Figure 5.4 BL Mapping Across Frequency Axes.

With this in mind, let’s walk through a process, by which we could create a discreet feedback system with a given FR.

## Section B.1 Bi-Linear Filter Design Procedure

The following steps are how most systems design a discrete-feedback or IIR filter to have a given FR.

Design Procedure

1) Set the sampling frequency, [latex]f_s[/latex] and define the discrete frequency response for the range ([latex]\omega = 0 \to pi[/latex], or [latex]f = 0 \to \frac{f_s}{2}[/latex]).

An example would be to assume a sampling rate of 10 KHz and design a high-pass filter as shown here.

Do note that the range is from 0 to [latex]\frac{f_s}{2}[/latex] = 5 kHz which is all that is needed, since all other frequencies are reflections of the response at these frequencies.

2) The critical frequencies should now be translated to the matching analog frequencies. This translation starts by equating the analog and digital frequencies as shown here.

[latex]s = j \omega_a = {\frac{z - 1}{z+1}}|_{z = e^{j \omega T}} = \frac{e^{j \omega T} - 1} {e^{j \omega T} + 1 }[/latex] (5.4)

where [latex]\omega_a[/latex] is the analog radial frequency ([latex]0 \to \infty[/latex]) and [latex]\omega[/latex] is the digital radial frequency ([latex]0 \to \pi[/latex])

[latex]j \omega_a = \frac{e^{j \omega \frac{T}{2}} (e^{j \omega \frac{T}{2}} - e^{-j \omega \frac{T}{2}})}{e^{j \omega \frac{T}{2}} (e^{j \omega \frac{T}{2}} + e^{-j \omega \frac{T}{2}})} = \frac{2 j sin( \omega \frac{T}{2} )}{ cos( \omega \frac{T}{2} ) } = j tan( \omega \frac{T}{2} )[/latex]

Rarely does anyone use radial frequencies, thus we need to translate to plain frequencies using

[latex]f_s = \frac{1}{T}[/latex] and $latex$ \omega = 2 \pi f$

Resulting in the translation

[latex]j \omega_a = j tan( \frac{\pi f }{f_s} ) [/latex] (5.4)

This equation matches with the frequency mapping from the previous section. With f = 0 [latex]\to \omega = 0[/latex] and f = [latex]\frac{f_s}{2} \to \omega = \infty[/latex].

For the example we are working through the critical frequencies are f = 0, 1 kHz, 3 kHz and 5 kHz. Using the (5.4) we have [latex]\omega_a = 0, tan( \frac{\pi}{10} ) \simeq 0.3249, tan( \frac{3 \pi}{10}) \simeq 1.3764[/latex], and $latex\infty$

Figure 5.5 Frequencies Translated by Bi-Linear Transform

3a) Using the process described in Appendix B, design an analog filter that matches this spec. The first step is to translate this high-pass filter into a Normalized Low Pass (NLP) filter via [latex]\hat{s} = \frac{wp}{s}[/latex], where wp = 1.3764. This translates the design into

Figure 5.6 Frequencies Translated to Normalized Low Pass Frequencies.

Note that the upper cutoff (1.3764) has translated to one, while the lower cutoff (0.3249) moves up to 4.236.

3b) Find canonical form that matches this NLP form. The simplest form is the Butterworth filter, where the order of the filter (n) can be computed by the dB per decade or

[latex]-20 n = \frac{20 log(|H(\omega_s)|}{log(\omega_s)} = \frac{-20}{log(4.236)} = - 31.9[/latex]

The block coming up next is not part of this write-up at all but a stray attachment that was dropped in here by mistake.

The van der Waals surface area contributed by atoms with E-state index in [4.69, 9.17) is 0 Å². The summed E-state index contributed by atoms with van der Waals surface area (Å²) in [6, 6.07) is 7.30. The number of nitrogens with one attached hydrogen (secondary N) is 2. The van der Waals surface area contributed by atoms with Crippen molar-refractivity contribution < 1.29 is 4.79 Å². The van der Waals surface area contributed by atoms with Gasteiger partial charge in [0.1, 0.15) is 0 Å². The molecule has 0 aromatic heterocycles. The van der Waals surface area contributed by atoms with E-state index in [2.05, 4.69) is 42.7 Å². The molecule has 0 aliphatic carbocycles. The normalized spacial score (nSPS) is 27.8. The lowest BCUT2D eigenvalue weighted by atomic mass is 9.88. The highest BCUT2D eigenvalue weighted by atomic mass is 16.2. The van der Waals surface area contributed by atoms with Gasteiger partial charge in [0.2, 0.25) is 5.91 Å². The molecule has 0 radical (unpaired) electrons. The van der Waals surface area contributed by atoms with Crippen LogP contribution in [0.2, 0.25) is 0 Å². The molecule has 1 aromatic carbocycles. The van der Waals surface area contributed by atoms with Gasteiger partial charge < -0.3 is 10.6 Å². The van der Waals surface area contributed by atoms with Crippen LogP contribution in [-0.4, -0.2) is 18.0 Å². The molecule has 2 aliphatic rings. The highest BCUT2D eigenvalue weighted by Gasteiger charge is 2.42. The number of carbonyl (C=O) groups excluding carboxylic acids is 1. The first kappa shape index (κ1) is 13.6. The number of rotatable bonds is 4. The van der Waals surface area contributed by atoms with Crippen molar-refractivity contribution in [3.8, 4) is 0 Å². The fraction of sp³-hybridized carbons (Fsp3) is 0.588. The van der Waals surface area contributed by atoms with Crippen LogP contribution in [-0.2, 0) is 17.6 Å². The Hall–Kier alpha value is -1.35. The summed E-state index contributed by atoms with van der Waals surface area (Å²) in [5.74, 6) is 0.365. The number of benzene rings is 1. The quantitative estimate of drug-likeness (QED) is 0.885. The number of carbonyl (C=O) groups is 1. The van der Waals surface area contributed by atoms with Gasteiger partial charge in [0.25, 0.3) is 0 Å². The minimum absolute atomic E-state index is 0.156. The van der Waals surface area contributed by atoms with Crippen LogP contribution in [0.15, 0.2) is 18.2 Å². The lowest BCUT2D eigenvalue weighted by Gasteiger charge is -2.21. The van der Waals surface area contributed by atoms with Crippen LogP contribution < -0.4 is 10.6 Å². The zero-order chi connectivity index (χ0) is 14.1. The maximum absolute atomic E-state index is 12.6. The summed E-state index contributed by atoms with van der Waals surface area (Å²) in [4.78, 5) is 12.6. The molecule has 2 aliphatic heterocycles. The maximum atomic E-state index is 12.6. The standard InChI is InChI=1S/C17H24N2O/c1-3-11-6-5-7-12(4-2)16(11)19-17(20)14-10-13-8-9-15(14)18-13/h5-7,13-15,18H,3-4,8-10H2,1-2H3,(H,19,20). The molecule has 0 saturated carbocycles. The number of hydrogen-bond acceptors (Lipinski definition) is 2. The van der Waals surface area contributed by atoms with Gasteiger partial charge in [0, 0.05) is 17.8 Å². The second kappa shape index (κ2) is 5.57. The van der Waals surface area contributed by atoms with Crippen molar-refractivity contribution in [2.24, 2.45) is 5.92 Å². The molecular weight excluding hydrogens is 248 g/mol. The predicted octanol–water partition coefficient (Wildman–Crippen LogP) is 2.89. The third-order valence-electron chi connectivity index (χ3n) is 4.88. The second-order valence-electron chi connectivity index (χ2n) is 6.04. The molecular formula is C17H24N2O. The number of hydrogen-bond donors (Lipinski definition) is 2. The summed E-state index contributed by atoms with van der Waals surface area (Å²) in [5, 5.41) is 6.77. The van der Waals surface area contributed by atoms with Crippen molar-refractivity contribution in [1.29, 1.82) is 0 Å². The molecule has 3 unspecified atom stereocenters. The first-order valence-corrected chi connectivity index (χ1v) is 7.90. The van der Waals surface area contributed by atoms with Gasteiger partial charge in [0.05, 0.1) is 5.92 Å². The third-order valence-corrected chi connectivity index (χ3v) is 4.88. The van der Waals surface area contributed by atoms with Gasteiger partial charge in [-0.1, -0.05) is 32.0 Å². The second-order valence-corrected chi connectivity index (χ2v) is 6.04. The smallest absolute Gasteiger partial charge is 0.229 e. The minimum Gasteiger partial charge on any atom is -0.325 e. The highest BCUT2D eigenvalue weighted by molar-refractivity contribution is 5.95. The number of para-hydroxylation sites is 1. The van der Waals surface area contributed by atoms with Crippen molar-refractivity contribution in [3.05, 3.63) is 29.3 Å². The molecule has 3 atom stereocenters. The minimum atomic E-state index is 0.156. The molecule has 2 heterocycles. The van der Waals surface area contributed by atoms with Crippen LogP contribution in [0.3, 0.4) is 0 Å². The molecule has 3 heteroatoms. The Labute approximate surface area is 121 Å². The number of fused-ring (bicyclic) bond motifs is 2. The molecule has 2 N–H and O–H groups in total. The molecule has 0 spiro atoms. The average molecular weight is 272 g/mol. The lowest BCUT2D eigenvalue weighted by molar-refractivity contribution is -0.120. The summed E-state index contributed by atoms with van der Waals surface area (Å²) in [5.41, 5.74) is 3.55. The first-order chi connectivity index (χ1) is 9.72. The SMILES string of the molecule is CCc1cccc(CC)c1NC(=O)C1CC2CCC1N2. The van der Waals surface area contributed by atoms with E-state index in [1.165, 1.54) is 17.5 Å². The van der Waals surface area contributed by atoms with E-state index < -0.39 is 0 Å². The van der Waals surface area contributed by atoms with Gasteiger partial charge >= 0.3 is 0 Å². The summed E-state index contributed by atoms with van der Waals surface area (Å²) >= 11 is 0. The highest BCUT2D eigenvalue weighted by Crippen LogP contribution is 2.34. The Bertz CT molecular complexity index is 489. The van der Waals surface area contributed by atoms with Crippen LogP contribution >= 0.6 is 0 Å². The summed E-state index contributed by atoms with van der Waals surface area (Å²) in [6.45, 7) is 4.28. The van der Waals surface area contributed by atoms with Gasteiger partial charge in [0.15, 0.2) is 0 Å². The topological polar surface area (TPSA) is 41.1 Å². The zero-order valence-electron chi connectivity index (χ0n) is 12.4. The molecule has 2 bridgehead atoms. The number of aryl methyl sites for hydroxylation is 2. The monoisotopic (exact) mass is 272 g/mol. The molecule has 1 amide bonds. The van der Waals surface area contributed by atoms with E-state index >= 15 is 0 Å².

Rounding up we have n = 2, and the second order Butterworth filter is relatively simple as

[latex]\hat H(s) = \frac{1}{s^2 + \sqrt{2} s + 1}[/latex]

3c) We can now translate this design back to the original frequencies via [latex]\hat s = \frac{1.3764}{s}[/latex], which looks like

[latex]H(s) = \hat H( \hat s ) |_{\hat s = \frac{1.3764}{s}} = \frac{1}{(\frac{1.3764}{s})^2 + \frac{ 1.3764 \sqrt{2}}{s} + 1}[/latex]

[latex]H(s) = \frac{s^2}{s^2 + 1.9465 s + 1.8944}[/latex]

4) We are now ready to create the z-transform transfer function that will define the discrete system. The translation uses the original definition of the BL transform. Which looks like

[latex]H(z) = H(s) |_{s = \frac{z-1}{z+1}} = \frac{\frac{(z-1)^2}{(z+1)^2}}{\frac{(z-1)^2}{(z+1)^2} + 1.9465 \frac{(z-1)}{(z+1)} + 1.8944}[/latex]

multiplying top and bottom by [latex](z+1)^2[/latex] we have

[latex]H(z) = \frac{z^2 - 2 z + 1}{4.8409 z^2 + 1.788 z + 0.9479}[/latex]

To convert this into a difference equation, we begin my multiplying the top and bottom by 0.20657 and z^{-2} to give

[latex]H(z) = \frac{0.20657 - 0.4131 z^{-1} + 0.20657 z^{-2}}{1 + 0.36957 z^{-1} + 0.1958 z^{-2}}[/latex]

As a check on the FR, we will factor the numerator into +1 ( zeros ) and the denominator into -0.18476 + j 0.402092 (poles). Visually these look like

Figure 5.7 Pole-Zero Plot of Filter to Implement Called for High Pass Filter.

Which indicates a high-pass filter (zeros at 1, f = 0, and poles over closer to -1).

5) Implementation

This transfer function represents the difference equation

[latex]y(n) = -0.36957 y(n-1) - 0.1958 y(n-2) + 0.20657 x(n) -0.4131 x(n-1) + 0.20657 x(n-2)[/latex]

Or the following signal flow graph.

Figure 5.8 Signal Flow Diagram for High Pass Filter.

Note this unit is the basic building block for most IIR digital filters. The next section will show how these filters can be developed with the MATLAB signal processing toolbox.

## Section C) MATLAB Designs

The software environment of MATLAB has a collection of functions that allow the user to create filters without having to go through these calculations by hand.

I will start with the basic call to build the filter we worked through in the previous section. As was described in the previous section, the order of the filter we will need to match the specifications, is important. The order can be found using the MATLAB command “buttord”, which will need the passband-corner and the stopband-corner frequencies as well as the passband attenuation tolerance and the stopband attenuation. The call looks something like